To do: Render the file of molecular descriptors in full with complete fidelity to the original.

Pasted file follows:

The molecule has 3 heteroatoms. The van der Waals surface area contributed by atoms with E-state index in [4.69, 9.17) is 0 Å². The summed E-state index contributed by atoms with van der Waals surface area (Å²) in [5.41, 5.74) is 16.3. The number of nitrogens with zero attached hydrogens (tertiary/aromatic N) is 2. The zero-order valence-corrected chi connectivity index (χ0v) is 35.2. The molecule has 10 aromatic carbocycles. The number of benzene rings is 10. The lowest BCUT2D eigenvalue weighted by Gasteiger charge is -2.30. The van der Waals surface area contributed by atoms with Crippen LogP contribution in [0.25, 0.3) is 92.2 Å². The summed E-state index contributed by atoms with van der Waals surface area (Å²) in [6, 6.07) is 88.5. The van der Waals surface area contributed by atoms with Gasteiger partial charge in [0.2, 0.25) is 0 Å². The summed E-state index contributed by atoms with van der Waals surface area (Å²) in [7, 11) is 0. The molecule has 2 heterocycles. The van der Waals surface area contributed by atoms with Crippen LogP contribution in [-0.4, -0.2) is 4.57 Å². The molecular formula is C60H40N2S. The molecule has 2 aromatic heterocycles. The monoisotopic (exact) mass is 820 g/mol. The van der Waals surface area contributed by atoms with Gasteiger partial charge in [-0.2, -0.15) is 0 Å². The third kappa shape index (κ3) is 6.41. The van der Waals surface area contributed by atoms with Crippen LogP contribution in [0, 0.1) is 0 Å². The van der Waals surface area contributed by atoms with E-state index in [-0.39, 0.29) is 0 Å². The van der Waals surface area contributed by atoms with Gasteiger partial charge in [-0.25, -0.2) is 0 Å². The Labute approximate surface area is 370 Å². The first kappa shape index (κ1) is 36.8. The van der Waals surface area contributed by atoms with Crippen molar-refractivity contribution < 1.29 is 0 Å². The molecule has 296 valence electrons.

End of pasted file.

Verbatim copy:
The molecule has 3 heteroatoms. The van der Waals surface area contributed by atoms with E-state index in [4.69, 9.17) is 0 Å². The summed E-state index contributed by atoms with van der Waals surface area (Å²) in [5.41, 5.74) is 16.3. The number of nitrogens with zero attached hydrogens (tertiary/aromatic N) is 2. The zero-order valence-corrected chi connectivity index (χ0v) is 35.2. The molecule has 10 aromatic carbocycles. The number of benzene rings is 10. The lowest BCUT2D eigenvalue weighted by Gasteiger charge is -2.30. The van der Waals surface area contributed by atoms with Crippen LogP contribution in [0.25, 0.3) is 92.2 Å². The summed E-state index contributed by atoms with van der Waals surface area (Å²) in [6, 6.07) is 88.5. The van der Waals surface area contributed by atoms with Gasteiger partial charge in [0.2, 0.25) is 0 Å². The summed E-state index contributed by atoms with van der Waals surface area (Å²) in [7, 11) is 0. The molecule has 2 heterocycles. The van der Waals surface area contributed by atoms with Crippen LogP contribution in [-0.4, -0.2) is 4.57 Å². The molecular formula is C60H40N2S. The molecule has 2 aromatic heterocycles. The monoisotopic (exact) mass is 820 g/mol. The van der Waals surface area contributed by atoms with Gasteiger partial charge in [-0.2, -0.15) is 0 Å². The third kappa shape index (κ3) is 6.41. The van der Waals surface area contributed by atoms with Crippen LogP contribution in [0, 0.1) is 0 Å². The van der Waals surface area contributed by atoms with E-state index in [-0.39, 0.29) is 0 Å². The van der Waals surface area contributed by atoms with Gasteiger partial charge in [-0.25, -0.2) is 0 Å². The Labute approximate surface area is 370 Å². The first kappa shape index (κ1) is 36.8. The van der Waals surface area contributed by atoms with Crippen molar-refractivity contribution < 1.29 is 0 Å². The molecule has 296 valence electrons.